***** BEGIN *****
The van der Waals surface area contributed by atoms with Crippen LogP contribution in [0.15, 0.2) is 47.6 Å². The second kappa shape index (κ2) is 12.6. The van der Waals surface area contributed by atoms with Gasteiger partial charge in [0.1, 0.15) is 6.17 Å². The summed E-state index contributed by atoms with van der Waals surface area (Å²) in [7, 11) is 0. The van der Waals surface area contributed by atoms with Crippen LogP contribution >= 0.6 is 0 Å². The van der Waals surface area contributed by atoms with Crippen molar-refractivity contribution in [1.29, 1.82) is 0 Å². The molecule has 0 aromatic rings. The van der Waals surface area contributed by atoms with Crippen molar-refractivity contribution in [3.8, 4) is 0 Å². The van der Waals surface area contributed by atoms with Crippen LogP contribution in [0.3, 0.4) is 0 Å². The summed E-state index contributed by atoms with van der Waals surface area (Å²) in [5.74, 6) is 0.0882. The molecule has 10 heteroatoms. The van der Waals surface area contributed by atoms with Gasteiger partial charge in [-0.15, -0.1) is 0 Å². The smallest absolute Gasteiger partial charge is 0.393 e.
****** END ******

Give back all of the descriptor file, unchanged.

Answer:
The van der Waals surface area contributed by atoms with Crippen LogP contribution in [0.15, 0.2) is 47.6 Å². The second kappa shape index (κ2) is 12.6. The van der Waals surface area contributed by atoms with Gasteiger partial charge in [0.1, 0.15) is 6.17 Å². The summed E-state index contributed by atoms with van der Waals surface area (Å²) in [7, 11) is 0. The van der Waals surface area contributed by atoms with Crippen LogP contribution >= 0.6 is 0 Å². The van der Waals surface area contributed by atoms with Crippen molar-refractivity contribution in [1.29, 1.82) is 0 Å². The molecule has 0 aromatic rings. The van der Waals surface area contributed by atoms with Crippen molar-refractivity contribution in [3.8, 4) is 0 Å². The van der Waals surface area contributed by atoms with Crippen LogP contribution in [0.3, 0.4) is 0 Å². The summed E-state index contributed by atoms with van der Waals surface area (Å²) in [5.74, 6) is 0.0882. The molecule has 10 heteroatoms. The van der Waals surface area contributed by atoms with Gasteiger partial charge in [-0.15, -0.1) is 0 Å². The smallest absolute Gasteiger partial charge is 0.393 e.